By God’s grace, they were able to appoint seven men of good reputation, full of the Holy Spirit and wisdom. They selected Greek Speaking men (Hellenists) which was a wise move in light of the recent events. The Apostles prayed for them, laid hands on them, and as a result, the Word of God spread, and the number of the disciples “multiplied greatly.”
Pastor Chuck said this, “In ministry, the top priority is teaching the Word of God. The fact that the Apostles delegated the job to ‘serve tables’ to the deacons doesn’t mean it wasn’t important. It simply couldn’t be the top priority of the Apostles. Men who are called to teach the Word of God need time to wait upon Him in prayer and to study His Word.”
What an amazing work God did through Steven! He wasn’t a pastor or high-ranking official in the church, but he was full of faith and power; he did great wonders and spoke with indisputable wisdom – so the enemy came after him.
D. L. Moody said, “They accused Stephen of being unorthodox in his beliefs (Acts 6:13); but yesterday’s orthodoxy had become today’s heresy, and the council was behind the times! The Law had been nailed to the cross (Colossians 2:14), and the veil of the temple had been torn in two. Within a few years, both the city and the temple would be gone, and Hosea 3:4 would be fulfilled. Are you following man’s tradition or God’s truth?”
Scholars are not sure on the exact background to this Psalm. Some take it at face value and see it as a time when Israel was brought back from captivity, while others say it was when the LORD defeated the Assyrian army which had surrounded Jerusalem.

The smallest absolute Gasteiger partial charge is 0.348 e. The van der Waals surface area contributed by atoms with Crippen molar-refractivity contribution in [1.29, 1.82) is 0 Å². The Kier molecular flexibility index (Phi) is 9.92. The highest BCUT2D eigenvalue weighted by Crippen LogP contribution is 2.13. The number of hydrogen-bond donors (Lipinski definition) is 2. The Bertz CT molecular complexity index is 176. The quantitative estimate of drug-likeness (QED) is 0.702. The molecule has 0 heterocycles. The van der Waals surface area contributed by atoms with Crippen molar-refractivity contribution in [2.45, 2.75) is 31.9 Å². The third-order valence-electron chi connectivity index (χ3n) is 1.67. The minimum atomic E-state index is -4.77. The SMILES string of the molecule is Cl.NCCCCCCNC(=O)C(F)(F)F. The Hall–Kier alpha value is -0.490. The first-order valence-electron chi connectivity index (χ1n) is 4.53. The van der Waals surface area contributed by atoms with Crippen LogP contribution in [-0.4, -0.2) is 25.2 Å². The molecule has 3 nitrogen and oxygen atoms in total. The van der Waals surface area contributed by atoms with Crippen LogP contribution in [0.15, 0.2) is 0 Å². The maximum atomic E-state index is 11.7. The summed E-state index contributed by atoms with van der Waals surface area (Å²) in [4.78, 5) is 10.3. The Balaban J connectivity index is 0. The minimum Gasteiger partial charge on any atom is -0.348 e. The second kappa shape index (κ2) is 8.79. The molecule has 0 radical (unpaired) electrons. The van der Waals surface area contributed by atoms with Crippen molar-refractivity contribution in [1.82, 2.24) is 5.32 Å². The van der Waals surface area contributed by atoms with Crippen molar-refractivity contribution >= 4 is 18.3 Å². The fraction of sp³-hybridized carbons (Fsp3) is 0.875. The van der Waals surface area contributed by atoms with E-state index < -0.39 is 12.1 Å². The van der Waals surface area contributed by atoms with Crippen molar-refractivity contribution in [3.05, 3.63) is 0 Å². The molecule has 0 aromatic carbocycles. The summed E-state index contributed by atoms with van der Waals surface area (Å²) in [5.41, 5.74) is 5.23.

Whatever the occasion was, it was like a dream come true for the people. Have you ever experienced anything like this? When God moves and blesses in such a mighty way that it feels like you’re dreaming?
We see it, others see it, and even say it, “The LORD has done great things for them. The LORD has done great things for us, and we are glad.”
The Psalmist prays for God to move again. It may have even been a time of tears (Psalm 126:5). Since this was a song of ascents, (they would sing this Psalm on their way to Jerusalem) the songwriter knew, we frequently go through hard times. It’s just a reality of life because we live in a broken world. Has it been hard for you lately? Have you been sowing in tears? Don’t lose heart my friend, cling to this promise:
Psalm 126:5 (NKJV) “Those who sow in tears shall reap in joy.”
God is aware of every tear (Psalm 56:8), He has a purpose for every pain, and a harvest for every hurt.
V. 26 – John Knox said, “No better friend drudgery has than appetite; hunger drives a man to his task.”
2 Thessalonians 3:10 (NKJV) “For even when we were with you, we commanded you this: If anyone will not work, neither shall he eat.”
V. 27 – To dig up evil can refer to a person digging up the past, things that God has “forgotten,” in order create trouble today, for a mud-slinging attack. At its core, however, it refers to someone working hard to do an evil work and speak evil words (digging is hard work).
Proverbs 16:27 (NLT) “Scoundrels create trouble; their words are a destructive blaze.”
If you have any questions or comments on today’s reading, or you’d like to share something the Lord showed you, feel free to leave a reply below. I’d love to hear from you as we grow forward in 2021.